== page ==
Last year I was much less confident at running a business, and didn’t have the same experience as I do now, one year on. I expect you were the same too. I have yet to meet someone that has less experience after doing something for a little while! It is exactly the same for skaters. Often it takes quite a lot of courage on their part to start working with me. At the beginning they’re really not quite sure what I do or what it will mean for them – but they very quickly see positive results and start to skate with much more confidence. They are developing and changing from who they were, and the challenging place they had been in – many of them for some time – into a newly emerging and more positive person, reflected in their performance and their practice attitude as well.
“Well that’s pretty obvious!” I hear you say.
Now imagine that you’d been making changes in your life and your approach to things in order to be more positive and confident. And then someone who’s known you for a long time makes a comment to you, or about you, based on your ‘former’ self. Perhaps you’ve done some ‘assertiveness training’ at work and someone who doesn’t know says “oh it’s no good asking her to lead the group she’s much too timid…” And bang! You’re back feeling like everyone just thinks you’re not up to it – in spite of what might be some very positive moves towards a permanent change.
Coaches (and Judges) sometimes allow their preconceived notions of a skater, based on past performance to cloud their judgement over current behaviours. You may not be aware that a skater is working on his or her issues around frustration, anger, lack of self belief – and even when they change, you might not notice because you have already tarred them with that brush. Already put them in the ‘difficult to manage’ box. What if… (I love that question) you suspended judgement for a while and looked at them in a new light?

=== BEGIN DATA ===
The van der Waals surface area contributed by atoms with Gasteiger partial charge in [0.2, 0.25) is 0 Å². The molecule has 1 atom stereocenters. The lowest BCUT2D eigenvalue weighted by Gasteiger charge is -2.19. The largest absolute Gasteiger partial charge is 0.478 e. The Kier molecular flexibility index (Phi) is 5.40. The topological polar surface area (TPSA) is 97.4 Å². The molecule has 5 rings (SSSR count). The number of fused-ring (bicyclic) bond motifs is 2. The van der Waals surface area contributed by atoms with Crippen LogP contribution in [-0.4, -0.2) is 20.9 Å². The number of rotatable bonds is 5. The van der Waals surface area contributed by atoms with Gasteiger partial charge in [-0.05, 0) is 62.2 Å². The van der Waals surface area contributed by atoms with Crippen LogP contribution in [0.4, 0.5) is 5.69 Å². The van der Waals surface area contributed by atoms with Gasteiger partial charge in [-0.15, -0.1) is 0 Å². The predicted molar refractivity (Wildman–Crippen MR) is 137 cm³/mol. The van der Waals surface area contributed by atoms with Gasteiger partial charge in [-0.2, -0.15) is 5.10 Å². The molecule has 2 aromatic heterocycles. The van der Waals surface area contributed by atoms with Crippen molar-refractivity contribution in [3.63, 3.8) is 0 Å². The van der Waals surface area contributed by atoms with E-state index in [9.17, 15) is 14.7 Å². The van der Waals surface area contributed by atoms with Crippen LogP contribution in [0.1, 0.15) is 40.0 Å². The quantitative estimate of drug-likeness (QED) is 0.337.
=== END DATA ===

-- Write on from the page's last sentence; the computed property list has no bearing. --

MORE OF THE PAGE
I teach my skaters (and others I coach) to look for the positives – to focus on what IS working rather than what isn’t. In the same way, I would love to see coaches and judges do the same. Approach every skater, on every new occasion like it is a fresh start. Look for the good in them, seek out signs of positive change and growing confidence instead of assuming that they’ll always be the same timid, frustrated or challenging skater. I’m sure you’d want people to think of you in the same positive light rather than “which judge is it? Oh no! s/he hates me!”. I hope I’m right in telling skaters that judges are looking for what they CAN do, rather than what they can’t do!
Coaches need to be especially aware of this. You can crush a timid skater who’s still on their journey of becoming stronger and more resilient – merely with some ill-chosen language and by making assumptions. Of course the journey to confidence is not plain sailing. There may be choppy waters along the way. But please don’t sink their boat before they get out to the open sea.